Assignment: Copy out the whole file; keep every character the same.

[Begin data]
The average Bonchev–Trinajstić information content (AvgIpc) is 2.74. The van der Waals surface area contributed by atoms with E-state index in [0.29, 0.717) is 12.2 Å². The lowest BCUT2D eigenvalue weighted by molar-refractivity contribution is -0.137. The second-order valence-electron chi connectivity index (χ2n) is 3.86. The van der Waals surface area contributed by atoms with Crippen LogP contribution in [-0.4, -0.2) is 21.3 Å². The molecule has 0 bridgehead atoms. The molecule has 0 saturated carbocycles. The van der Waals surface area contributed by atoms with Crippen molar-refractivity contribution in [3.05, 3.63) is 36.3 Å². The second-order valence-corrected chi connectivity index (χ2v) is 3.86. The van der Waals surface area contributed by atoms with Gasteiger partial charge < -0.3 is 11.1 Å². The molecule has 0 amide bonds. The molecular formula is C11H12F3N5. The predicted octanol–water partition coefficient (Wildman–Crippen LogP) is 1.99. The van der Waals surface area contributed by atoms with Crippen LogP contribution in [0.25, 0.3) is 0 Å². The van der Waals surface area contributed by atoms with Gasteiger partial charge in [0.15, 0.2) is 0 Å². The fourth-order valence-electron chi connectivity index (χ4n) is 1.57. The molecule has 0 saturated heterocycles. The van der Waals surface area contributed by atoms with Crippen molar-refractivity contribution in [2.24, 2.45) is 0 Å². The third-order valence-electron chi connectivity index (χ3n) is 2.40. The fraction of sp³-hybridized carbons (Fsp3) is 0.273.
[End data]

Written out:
The average Bonchev–Trinajstić information content (AvgIpc) is 2.74. The van der Waals surface area contributed by atoms with E-state index in [0.29, 0.717) is 12.2 Å². The lowest BCUT2D eigenvalue weighted by molar-refractivity contribution is -0.137. The second-order valence-electron chi connectivity index (χ2n) is 3.86. The van der Waals surface area contributed by atoms with Crippen LogP contribution in [-0.4, -0.2) is 21.3 Å². The molecule has 0 bridgehead atoms. The molecule has 0 saturated carbocycles. The van der Waals surface area contributed by atoms with Crippen molar-refractivity contribution in [3.05, 3.63) is 36.3 Å². The second-order valence-corrected chi connectivity index (χ2v) is 3.86. The van der Waals surface area contributed by atoms with Gasteiger partial charge < -0.3 is 11.1 Å². The molecule has 0 amide bonds. The molecular formula is C11H12F3N5. The predicted octanol–water partition coefficient (Wildman–Crippen LogP) is 1.99. The van der Waals surface area contributed by atoms with Crippen LogP contribution in [0.25, 0.3) is 0 Å². The van der Waals surface area contributed by atoms with Gasteiger partial charge in [0.15, 0.2) is 0 Å². The fourth-order valence-electron chi connectivity index (χ4n) is 1.57. The molecule has 0 saturated heterocycles. The van der Waals surface area contributed by atoms with Crippen molar-refractivity contribution in [2.24, 2.45) is 0 Å². The third-order valence-electron chi connectivity index (χ3n) is 2.40. The fraction of sp³-hybridized carbons (Fsp3) is 0.273.